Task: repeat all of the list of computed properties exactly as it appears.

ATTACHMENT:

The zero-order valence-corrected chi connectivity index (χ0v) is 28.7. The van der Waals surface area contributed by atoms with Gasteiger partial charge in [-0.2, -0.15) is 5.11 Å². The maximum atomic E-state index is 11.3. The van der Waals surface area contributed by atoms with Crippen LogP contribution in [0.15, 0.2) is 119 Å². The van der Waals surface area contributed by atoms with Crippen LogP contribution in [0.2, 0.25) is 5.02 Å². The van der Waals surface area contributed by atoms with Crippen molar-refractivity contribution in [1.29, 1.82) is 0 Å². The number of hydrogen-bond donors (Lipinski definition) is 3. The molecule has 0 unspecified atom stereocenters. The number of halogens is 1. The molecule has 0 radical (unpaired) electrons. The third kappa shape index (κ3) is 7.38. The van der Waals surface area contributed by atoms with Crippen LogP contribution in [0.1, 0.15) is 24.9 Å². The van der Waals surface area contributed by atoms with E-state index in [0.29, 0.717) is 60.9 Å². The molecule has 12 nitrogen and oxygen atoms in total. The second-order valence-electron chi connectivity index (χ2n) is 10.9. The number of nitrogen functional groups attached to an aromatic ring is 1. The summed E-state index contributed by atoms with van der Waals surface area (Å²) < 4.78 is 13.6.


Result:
The zero-order valence-corrected chi connectivity index (χ0v) is 28.7. The van der Waals surface area contributed by atoms with Gasteiger partial charge in [-0.2, -0.15) is 5.11 Å². The maximum atomic E-state index is 11.3. The van der Waals surface area contributed by atoms with Crippen LogP contribution in [0.15, 0.2) is 119 Å². The van der Waals surface area contributed by atoms with Crippen LogP contribution in [0.2, 0.25) is 5.02 Å². The van der Waals surface area contributed by atoms with Crippen molar-refractivity contribution in [1.29, 1.82) is 0 Å². The number of hydrogen-bond donors (Lipinski definition) is 3. The molecule has 0 unspecified atom stereocenters. The number of halogens is 1. The molecule has 0 radical (unpaired) electrons. The third kappa shape index (κ3) is 7.38. The van der Waals surface area contributed by atoms with Crippen LogP contribution in [0.1, 0.15) is 24.9 Å². The van der Waals surface area contributed by atoms with E-state index in [0.29, 0.717) is 60.9 Å². The molecule has 12 nitrogen and oxygen atoms in total. The second-order valence-electron chi connectivity index (χ2n) is 10.9. The number of nitrogen functional groups attached to an aromatic ring is 1. The summed E-state index contributed by atoms with van der Waals surface area (Å²) < 4.78 is 13.6.